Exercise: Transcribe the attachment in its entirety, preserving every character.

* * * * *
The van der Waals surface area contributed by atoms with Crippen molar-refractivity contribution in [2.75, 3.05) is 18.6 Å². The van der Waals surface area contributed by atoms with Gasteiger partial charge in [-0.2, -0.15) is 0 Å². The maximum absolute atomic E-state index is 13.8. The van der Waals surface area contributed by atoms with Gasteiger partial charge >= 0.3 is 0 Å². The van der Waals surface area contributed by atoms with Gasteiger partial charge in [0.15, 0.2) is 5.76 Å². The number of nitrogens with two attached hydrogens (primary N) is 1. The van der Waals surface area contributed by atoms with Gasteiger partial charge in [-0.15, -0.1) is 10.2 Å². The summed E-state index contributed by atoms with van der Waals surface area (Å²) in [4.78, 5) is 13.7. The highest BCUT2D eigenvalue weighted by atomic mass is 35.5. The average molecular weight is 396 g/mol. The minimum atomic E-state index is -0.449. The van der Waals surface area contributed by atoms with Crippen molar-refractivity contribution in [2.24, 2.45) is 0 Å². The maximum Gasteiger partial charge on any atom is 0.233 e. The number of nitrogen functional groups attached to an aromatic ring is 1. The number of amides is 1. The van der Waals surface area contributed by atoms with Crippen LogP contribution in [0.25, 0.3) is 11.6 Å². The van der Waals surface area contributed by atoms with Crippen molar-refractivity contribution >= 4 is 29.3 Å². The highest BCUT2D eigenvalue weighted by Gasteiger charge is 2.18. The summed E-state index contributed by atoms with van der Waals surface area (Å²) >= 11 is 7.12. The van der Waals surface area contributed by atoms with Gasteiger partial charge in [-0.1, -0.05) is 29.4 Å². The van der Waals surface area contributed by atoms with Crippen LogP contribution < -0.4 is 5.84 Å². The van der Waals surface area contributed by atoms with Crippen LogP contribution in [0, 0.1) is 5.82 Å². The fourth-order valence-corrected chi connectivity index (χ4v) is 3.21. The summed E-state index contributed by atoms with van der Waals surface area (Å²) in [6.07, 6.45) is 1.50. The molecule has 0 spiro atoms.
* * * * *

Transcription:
The van der Waals surface area contributed by atoms with Crippen molar-refractivity contribution in [2.75, 3.05) is 18.6 Å². The van der Waals surface area contributed by atoms with Gasteiger partial charge in [-0.2, -0.15) is 0 Å². The maximum absolute atomic E-state index is 13.8. The van der Waals surface area contributed by atoms with Gasteiger partial charge >= 0.3 is 0 Å². The van der Waals surface area contributed by atoms with Gasteiger partial charge in [0.15, 0.2) is 5.76 Å². The number of nitrogens with two attached hydrogens (primary N) is 1. The van der Waals surface area contributed by atoms with Gasteiger partial charge in [-0.15, -0.1) is 10.2 Å². The summed E-state index contributed by atoms with van der Waals surface area (Å²) in [4.78, 5) is 13.7. The highest BCUT2D eigenvalue weighted by atomic mass is 35.5. The average molecular weight is 396 g/mol. The minimum atomic E-state index is -0.449. The van der Waals surface area contributed by atoms with Crippen molar-refractivity contribution in [2.24, 2.45) is 0 Å². The maximum Gasteiger partial charge on any atom is 0.233 e. The number of nitrogen functional groups attached to an aromatic ring is 1. The number of amides is 1. The van der Waals surface area contributed by atoms with Crippen LogP contribution in [0.25, 0.3) is 11.6 Å². The van der Waals surface area contributed by atoms with Crippen molar-refractivity contribution >= 4 is 29.3 Å². The highest BCUT2D eigenvalue weighted by Gasteiger charge is 2.18. The summed E-state index contributed by atoms with van der Waals surface area (Å²) >= 11 is 7.12. The van der Waals surface area contributed by atoms with Gasteiger partial charge in [-0.1, -0.05) is 29.4 Å². The van der Waals surface area contributed by atoms with Crippen LogP contribution < -0.4 is 5.84 Å². The van der Waals surface area contributed by atoms with Crippen LogP contribution in [0, 0.1) is 5.82 Å². The fourth-order valence-corrected chi connectivity index (χ4v) is 3.21. The summed E-state index contributed by atoms with van der Waals surface area (Å²) in [6.07, 6.45) is 1.50. The molecule has 0 spiro atoms.